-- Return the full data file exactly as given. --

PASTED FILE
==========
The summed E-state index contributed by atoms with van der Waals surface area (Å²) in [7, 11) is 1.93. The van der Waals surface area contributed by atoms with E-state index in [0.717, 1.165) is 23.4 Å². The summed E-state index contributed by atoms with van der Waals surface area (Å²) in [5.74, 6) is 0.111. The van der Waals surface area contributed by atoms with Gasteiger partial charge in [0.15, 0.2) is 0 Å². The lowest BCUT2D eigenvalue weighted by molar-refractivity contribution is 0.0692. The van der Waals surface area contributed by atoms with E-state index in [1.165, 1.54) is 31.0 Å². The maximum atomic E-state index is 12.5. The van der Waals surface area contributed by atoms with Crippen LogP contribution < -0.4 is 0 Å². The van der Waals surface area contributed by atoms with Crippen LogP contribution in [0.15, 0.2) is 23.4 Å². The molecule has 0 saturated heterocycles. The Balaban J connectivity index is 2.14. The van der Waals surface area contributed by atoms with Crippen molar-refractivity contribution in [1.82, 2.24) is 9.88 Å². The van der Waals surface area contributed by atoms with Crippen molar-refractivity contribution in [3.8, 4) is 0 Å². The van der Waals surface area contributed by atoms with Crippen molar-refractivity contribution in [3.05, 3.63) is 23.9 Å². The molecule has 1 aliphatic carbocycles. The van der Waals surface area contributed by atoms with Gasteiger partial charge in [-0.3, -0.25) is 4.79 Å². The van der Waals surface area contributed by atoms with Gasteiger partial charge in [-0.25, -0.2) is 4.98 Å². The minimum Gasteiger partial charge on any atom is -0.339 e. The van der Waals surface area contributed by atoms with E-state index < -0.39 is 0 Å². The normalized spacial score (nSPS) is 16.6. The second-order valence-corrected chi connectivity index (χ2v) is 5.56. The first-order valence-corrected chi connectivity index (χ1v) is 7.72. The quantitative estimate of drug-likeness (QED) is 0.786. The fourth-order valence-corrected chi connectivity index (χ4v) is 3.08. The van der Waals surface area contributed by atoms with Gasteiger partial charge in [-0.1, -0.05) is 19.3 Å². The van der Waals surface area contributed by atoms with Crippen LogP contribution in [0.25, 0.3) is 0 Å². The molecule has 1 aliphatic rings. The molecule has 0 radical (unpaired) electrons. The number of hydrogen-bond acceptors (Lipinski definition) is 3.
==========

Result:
The summed E-state index contributed by atoms with van der Waals surface area (Å²) in [7, 11) is 1.93. The van der Waals surface area contributed by atoms with E-state index in [0.717, 1.165) is 23.4 Å². The summed E-state index contributed by atoms with van der Waals surface area (Å²) in [5.74, 6) is 0.111. The van der Waals surface area contributed by atoms with Gasteiger partial charge in [0.15, 0.2) is 0 Å². The lowest BCUT2D eigenvalue weighted by molar-refractivity contribution is 0.0692. The van der Waals surface area contributed by atoms with E-state index in [1.165, 1.54) is 31.0 Å². The maximum atomic E-state index is 12.5. The van der Waals surface area contributed by atoms with Crippen LogP contribution < -0.4 is 0 Å². The van der Waals surface area contributed by atoms with Crippen LogP contribution in [0.15, 0.2) is 23.4 Å². The molecule has 0 saturated heterocycles. The Balaban J connectivity index is 2.14. The van der Waals surface area contributed by atoms with Crippen molar-refractivity contribution in [1.82, 2.24) is 9.88 Å². The van der Waals surface area contributed by atoms with Crippen molar-refractivity contribution in [3.8, 4) is 0 Å². The van der Waals surface area contributed by atoms with Crippen molar-refractivity contribution in [3.05, 3.63) is 23.9 Å². The molecule has 1 aliphatic carbocycles. The van der Waals surface area contributed by atoms with Gasteiger partial charge in [-0.3, -0.25) is 4.79 Å². The van der Waals surface area contributed by atoms with Gasteiger partial charge in [-0.25, -0.2) is 4.98 Å². The minimum Gasteiger partial charge on any atom is -0.339 e. The van der Waals surface area contributed by atoms with E-state index < -0.39 is 0 Å². The normalized spacial score (nSPS) is 16.6. The second-order valence-corrected chi connectivity index (χ2v) is 5.56. The first-order valence-corrected chi connectivity index (χ1v) is 7.72. The quantitative estimate of drug-likeness (QED) is 0.786. The fourth-order valence-corrected chi connectivity index (χ4v) is 3.08. The van der Waals surface area contributed by atoms with Gasteiger partial charge in [-0.1, -0.05) is 19.3 Å². The van der Waals surface area contributed by atoms with Crippen LogP contribution in [0.25, 0.3) is 0 Å². The molecule has 1 aliphatic rings. The molecule has 0 radical (unpaired) electrons. The number of hydrogen-bond acceptors (Lipinski definition) is 3.